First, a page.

Photographs of endangered wildlife have immeasurable impact on conservation efforts around the world. These photographers share what keeps them passionate about their work and offer their strategies for capturing images of the rarest animals on Earth.

Please note: safely photographing wildlife, including endangered species, requires careful research and professional guidance to minimize the effects of human presence in undisturbed ecosystems. 

There hasn’t been a confirmed sighting of the Javan tiger in more than forty years, but some conservationists held onto hope for decades. A few have even periodically installed camera traps in Java’s national parks in case they’re still there. Sadly, these efforts have yielded no proof that the tiger still lives, and although people continue to speculate, wildlife experts believe they’re extinct. Despite our efforts to find them, all the Javan tigers are gone.

It’s unlikely the Javan tiger will ever be photographed again. But, photography does play a critical role in the conservation of some of the earth’s most extraordinary creatures. Through pictures, we can connect with animals we’ll never meet in person and learn to care about their wellbeing as we care about our own. Photographers like National Geographic’s Joel Sartore and Paul Nicklen have dedicated their lives to that purpose.

The same factors that erased the Javan tiger—hunting, development, and other human activities (which can include photography)—threaten species who are still among us.* It is, therefore, our collective responsibility to see them, to read about them, and to protect them before they disappear. We asked five wildlife photographers from around the world to tell us about some of the endangered species they’ve encountered throughout their journeys. These are their joyful, heartbreaking, and hopeful stories.

*Visit the Wildlife Conservation Society, the World Wildlife Fund, or WildAid to learn more.

1. “There are two prime directives for wildlife photography for me: respect and patience.”

Cathy Withers-Clarke

The Importance and Impact of Photographing Endangered Species — Have Respect and Patience

Image by Cathy Withers-Clarke. Gear: Nikon D3200 camera, Sigma 18-250mm lens. Settings: Focal length 250mm; exposure 1/400 sec; f11; ISO 400.

What is the most memorable experience you’ve had photographing an endangered or threatened species?

I am a conservation volunteer, so I spend several months every year out in the field doing everything from checking footpaths and painting signs to assisting with game capture and relocation. If circumstances permit, I take my camera with me.

One of my first encounters with rhinos was with this gorgeous black rhinoceros and her six-month-old calf. We were in a private reserve waiting for a zebra to be darted so a wound could be checked, and suddenly the rhino appeared from the bushes a couple of hundred yards from us. Rhinos have notoriously poor eyesight, and she was presumably coming to check out what the strange noises were.

She kept coming closer, with her calf following, and we were getting nervous, as black rhinos can move quickly and are very protective of their young. We stayed close to the truck, which was high enough and heavy enough to protect us if we climbed onto the top, but thankfully she stopped once she could see and smell us properly. She spent a moment checking us out before turning tail and heading back into the bush.

Pictured: [1] Cathy Withers-Clarke. [2] Cathy Withers-Clarke.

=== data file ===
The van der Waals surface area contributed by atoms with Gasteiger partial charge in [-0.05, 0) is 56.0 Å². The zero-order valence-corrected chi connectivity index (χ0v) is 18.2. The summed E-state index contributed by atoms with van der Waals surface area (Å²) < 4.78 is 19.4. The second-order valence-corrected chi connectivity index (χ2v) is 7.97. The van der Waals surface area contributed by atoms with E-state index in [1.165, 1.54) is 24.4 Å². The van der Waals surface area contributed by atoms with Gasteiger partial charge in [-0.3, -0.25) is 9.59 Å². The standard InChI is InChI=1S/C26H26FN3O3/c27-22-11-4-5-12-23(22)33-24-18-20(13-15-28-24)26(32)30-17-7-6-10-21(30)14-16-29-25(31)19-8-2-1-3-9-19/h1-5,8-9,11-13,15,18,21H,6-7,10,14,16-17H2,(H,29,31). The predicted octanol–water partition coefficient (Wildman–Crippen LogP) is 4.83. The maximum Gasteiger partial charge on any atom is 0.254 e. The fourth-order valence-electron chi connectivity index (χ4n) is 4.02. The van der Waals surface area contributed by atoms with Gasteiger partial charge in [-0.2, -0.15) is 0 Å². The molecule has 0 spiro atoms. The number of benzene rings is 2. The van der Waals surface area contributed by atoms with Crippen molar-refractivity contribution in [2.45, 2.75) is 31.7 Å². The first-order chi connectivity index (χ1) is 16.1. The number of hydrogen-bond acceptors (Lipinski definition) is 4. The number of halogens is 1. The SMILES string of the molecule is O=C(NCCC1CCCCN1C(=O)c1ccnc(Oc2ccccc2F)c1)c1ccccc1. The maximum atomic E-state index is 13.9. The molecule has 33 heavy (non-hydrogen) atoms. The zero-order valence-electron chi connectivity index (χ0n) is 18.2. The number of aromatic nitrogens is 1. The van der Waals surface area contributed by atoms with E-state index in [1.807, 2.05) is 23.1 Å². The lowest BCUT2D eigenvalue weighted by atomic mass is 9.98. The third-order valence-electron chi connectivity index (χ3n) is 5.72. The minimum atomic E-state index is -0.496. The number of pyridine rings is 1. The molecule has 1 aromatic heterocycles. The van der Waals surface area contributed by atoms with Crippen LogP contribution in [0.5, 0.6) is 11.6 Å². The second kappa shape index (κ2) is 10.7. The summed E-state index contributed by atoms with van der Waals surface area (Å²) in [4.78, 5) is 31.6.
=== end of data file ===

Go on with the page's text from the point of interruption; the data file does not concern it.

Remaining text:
Pro Tip:

The welfare of any wildlife I am photographing is paramount, and I have forgone many photographic opportunities by choosing to respect the signs that an animal is agitated by my presence. Sadly, there are far too many people for whom getting the shot is the only thing that matters. The rules of the reserves are ignored all the time, and this can lead to tragic consequences for the animals concerned. There are two prime directives for wildlife photography for me: respect and patience. I believe that respect should cover everything from researching the wildlife you are photographing to being concerned about their welfare and not interfering with them in any way.

2. “Be patient when watching animals; you must learn and predict their behavior.”

Brina L. Bunt

The Importance and Impact of Photographing Endangered Species — Be Aware of Poachers

Image by Brina L. Bunt. Gear: Nikon D700 camera, Nikkor 28-300mm lens. Settings: Focal length 48mm; exposure 1/1000 sec; f8.

What is the most memorable experience you’ve had photographing an endangered or threatened species?

I am a veterinarian and while my family lived in Uganda, I practiced medicine through various organizations, allowing me to work with wildlife, local farmers, and pets. I began devising a project with Veterinarians Without Borders to monitor the disease transmission in the wildlife-livestock interface and also to provide veterinarians to treat victims of poaching in Uganda’s national parks.

Due to the Idi Amin regime’s ruthless plundering of the wildlife, the populations of animals in all of the parks were nearly depleted. For example, the population of elephants was reduced to around 1% of its original grandeur in Murchison Falls National Park. No one knows the numbers for sure, but it is estimated that there were once over 10,000 elephants in Murchison alone, and the Amin regime reduced that number to around 130 individuals. You can read more about the plight of elephants on my blog.

The Importance and Impact of Photographing Endangered Species — Give as Much Time as Possible

Image by Brina L. Bunt.

Murchison is home to the endangered Rothschild giraffe. Giraffes are the hidden gem of Africa. Once you stand beneath one and experience its agility, power, and ethereal presence, you realize how truly special these animals are. Most people have no idea that they are endangered and that their populations are drastically declining due to poaching. The Giraffe Conservation Foundation is one of my favorite conservation organizations because they are raising awareness, increasing conservation efforts, and creating a light at the end of the tunnel for the survival of this amazing creature.